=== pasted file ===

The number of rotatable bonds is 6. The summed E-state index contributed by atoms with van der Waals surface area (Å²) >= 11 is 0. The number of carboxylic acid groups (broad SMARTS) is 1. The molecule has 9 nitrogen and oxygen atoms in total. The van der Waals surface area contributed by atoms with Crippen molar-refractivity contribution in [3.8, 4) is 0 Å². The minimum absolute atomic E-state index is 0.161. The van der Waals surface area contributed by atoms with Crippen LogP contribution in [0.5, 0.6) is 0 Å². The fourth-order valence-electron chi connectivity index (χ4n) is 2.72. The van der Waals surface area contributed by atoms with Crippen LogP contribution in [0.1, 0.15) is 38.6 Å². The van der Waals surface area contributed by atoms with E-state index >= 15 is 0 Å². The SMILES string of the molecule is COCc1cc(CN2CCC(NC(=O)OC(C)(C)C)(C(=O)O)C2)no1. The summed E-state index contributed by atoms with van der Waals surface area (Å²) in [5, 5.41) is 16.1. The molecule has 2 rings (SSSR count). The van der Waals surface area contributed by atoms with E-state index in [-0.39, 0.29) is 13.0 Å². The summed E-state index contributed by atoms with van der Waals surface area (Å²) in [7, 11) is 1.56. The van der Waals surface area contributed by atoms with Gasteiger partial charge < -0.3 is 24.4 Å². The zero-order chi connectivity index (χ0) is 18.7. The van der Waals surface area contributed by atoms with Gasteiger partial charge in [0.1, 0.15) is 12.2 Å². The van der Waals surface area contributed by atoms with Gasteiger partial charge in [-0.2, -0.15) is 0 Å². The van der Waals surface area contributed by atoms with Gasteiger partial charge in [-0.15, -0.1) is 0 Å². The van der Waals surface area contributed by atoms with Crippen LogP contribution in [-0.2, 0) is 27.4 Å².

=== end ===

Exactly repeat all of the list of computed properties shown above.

The number of rotatable bonds is 6. The summed E-state index contributed by atoms with van der Waals surface area (Å²) >= 11 is 0. The number of carboxylic acid groups (broad SMARTS) is 1. The molecule has 9 nitrogen and oxygen atoms in total. The van der Waals surface area contributed by atoms with Crippen molar-refractivity contribution in [3.8, 4) is 0 Å². The minimum absolute atomic E-state index is 0.161. The van der Waals surface area contributed by atoms with Crippen LogP contribution in [0.5, 0.6) is 0 Å². The fourth-order valence-electron chi connectivity index (χ4n) is 2.72. The van der Waals surface area contributed by atoms with Crippen LogP contribution in [0.1, 0.15) is 38.6 Å². The van der Waals surface area contributed by atoms with E-state index >= 15 is 0 Å². The SMILES string of the molecule is COCc1cc(CN2CCC(NC(=O)OC(C)(C)C)(C(=O)O)C2)no1. The summed E-state index contributed by atoms with van der Waals surface area (Å²) in [5, 5.41) is 16.1. The molecule has 2 rings (SSSR count). The van der Waals surface area contributed by atoms with E-state index in [-0.39, 0.29) is 13.0 Å². The summed E-state index contributed by atoms with van der Waals surface area (Å²) in [7, 11) is 1.56. The van der Waals surface area contributed by atoms with Gasteiger partial charge < -0.3 is 24.4 Å². The zero-order chi connectivity index (χ0) is 18.7. The van der Waals surface area contributed by atoms with Gasteiger partial charge in [0.1, 0.15) is 12.2 Å². The van der Waals surface area contributed by atoms with Gasteiger partial charge in [-0.2, -0.15) is 0 Å². The van der Waals surface area contributed by atoms with Gasteiger partial charge in [-0.15, -0.1) is 0 Å². The van der Waals surface area contributed by atoms with Crippen LogP contribution in [-0.2, 0) is 27.4 Å².